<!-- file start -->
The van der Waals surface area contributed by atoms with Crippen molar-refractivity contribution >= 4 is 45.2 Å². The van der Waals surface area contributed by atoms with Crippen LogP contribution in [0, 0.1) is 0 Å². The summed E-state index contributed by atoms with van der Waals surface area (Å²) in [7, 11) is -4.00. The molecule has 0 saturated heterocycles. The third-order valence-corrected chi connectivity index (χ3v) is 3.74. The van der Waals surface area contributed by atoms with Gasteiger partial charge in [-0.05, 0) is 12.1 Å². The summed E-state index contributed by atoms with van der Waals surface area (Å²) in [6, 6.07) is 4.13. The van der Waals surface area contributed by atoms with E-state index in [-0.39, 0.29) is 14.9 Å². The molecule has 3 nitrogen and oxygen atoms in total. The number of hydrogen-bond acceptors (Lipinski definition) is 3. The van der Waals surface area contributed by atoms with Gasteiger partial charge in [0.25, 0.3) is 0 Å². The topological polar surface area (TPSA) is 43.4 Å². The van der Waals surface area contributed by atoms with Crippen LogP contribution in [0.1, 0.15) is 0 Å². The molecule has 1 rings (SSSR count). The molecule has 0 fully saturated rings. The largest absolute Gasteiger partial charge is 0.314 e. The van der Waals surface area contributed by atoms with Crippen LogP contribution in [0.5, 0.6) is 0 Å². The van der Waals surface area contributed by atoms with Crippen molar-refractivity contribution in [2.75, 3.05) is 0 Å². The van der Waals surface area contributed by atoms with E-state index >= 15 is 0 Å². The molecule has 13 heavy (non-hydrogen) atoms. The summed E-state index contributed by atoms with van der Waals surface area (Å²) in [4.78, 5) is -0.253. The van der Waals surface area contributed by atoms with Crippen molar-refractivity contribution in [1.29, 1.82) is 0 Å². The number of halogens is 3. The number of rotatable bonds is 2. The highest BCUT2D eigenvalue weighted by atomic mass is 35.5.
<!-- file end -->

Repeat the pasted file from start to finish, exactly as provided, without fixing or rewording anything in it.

The van der Waals surface area contributed by atoms with Crippen molar-refractivity contribution >= 4 is 45.2 Å². The van der Waals surface area contributed by atoms with Crippen LogP contribution in [0, 0.1) is 0 Å². The summed E-state index contributed by atoms with van der Waals surface area (Å²) in [7, 11) is -4.00. The molecule has 0 saturated heterocycles. The third-order valence-corrected chi connectivity index (χ3v) is 3.74. The van der Waals surface area contributed by atoms with Gasteiger partial charge in [-0.05, 0) is 12.1 Å². The summed E-state index contributed by atoms with van der Waals surface area (Å²) in [6, 6.07) is 4.13. The van der Waals surface area contributed by atoms with E-state index in [-0.39, 0.29) is 14.9 Å². The molecule has 3 nitrogen and oxygen atoms in total. The number of hydrogen-bond acceptors (Lipinski definition) is 3. The van der Waals surface area contributed by atoms with Gasteiger partial charge in [0.25, 0.3) is 0 Å². The topological polar surface area (TPSA) is 43.4 Å². The van der Waals surface area contributed by atoms with Crippen LogP contribution in [0.1, 0.15) is 0 Å². The molecule has 1 rings (SSSR count). The molecule has 0 fully saturated rings. The largest absolute Gasteiger partial charge is 0.314 e. The van der Waals surface area contributed by atoms with Crippen LogP contribution in [0.5, 0.6) is 0 Å². The van der Waals surface area contributed by atoms with Crippen molar-refractivity contribution in [2.75, 3.05) is 0 Å². The van der Waals surface area contributed by atoms with E-state index >= 15 is 0 Å². The molecule has 13 heavy (non-hydrogen) atoms. The summed E-state index contributed by atoms with van der Waals surface area (Å²) in [4.78, 5) is -0.253. The van der Waals surface area contributed by atoms with Crippen molar-refractivity contribution in [1.29, 1.82) is 0 Å². The number of halogens is 3. The number of rotatable bonds is 2. The highest BCUT2D eigenvalue weighted by atomic mass is 35.5.